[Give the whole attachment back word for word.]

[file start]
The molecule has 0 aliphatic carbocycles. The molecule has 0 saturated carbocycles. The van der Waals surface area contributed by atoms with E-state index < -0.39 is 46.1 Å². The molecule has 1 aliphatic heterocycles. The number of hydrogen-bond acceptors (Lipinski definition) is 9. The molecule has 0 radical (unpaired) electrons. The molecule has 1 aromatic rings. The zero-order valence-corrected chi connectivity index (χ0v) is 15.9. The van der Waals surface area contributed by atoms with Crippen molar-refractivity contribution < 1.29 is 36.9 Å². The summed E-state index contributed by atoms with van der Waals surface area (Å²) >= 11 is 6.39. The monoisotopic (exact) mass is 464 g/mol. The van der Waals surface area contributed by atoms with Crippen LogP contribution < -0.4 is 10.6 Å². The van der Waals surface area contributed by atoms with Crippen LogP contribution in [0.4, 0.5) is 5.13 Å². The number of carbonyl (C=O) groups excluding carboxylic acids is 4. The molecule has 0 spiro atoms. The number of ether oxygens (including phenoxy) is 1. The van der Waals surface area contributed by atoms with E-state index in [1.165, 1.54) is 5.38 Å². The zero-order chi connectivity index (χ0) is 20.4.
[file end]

The molecule has 0 aliphatic carbocycles. The molecule has 0 saturated carbocycles. The van der Waals surface area contributed by atoms with E-state index < -0.39 is 46.1 Å². The molecule has 1 aliphatic heterocycles. The number of hydrogen-bond acceptors (Lipinski definition) is 9. The molecule has 0 radical (unpaired) electrons. The molecule has 1 aromatic rings. The zero-order valence-corrected chi connectivity index (χ0v) is 15.9. The van der Waals surface area contributed by atoms with Crippen molar-refractivity contribution < 1.29 is 36.9 Å². The summed E-state index contributed by atoms with van der Waals surface area (Å²) >= 11 is 6.39. The monoisotopic (exact) mass is 464 g/mol. The van der Waals surface area contributed by atoms with Crippen LogP contribution < -0.4 is 10.6 Å². The van der Waals surface area contributed by atoms with Crippen LogP contribution in [0.4, 0.5) is 5.13 Å². The number of carbonyl (C=O) groups excluding carboxylic acids is 4. The molecule has 0 spiro atoms. The number of ether oxygens (including phenoxy) is 1. The van der Waals surface area contributed by atoms with E-state index in [1.165, 1.54) is 5.38 Å². The zero-order chi connectivity index (χ0) is 20.4.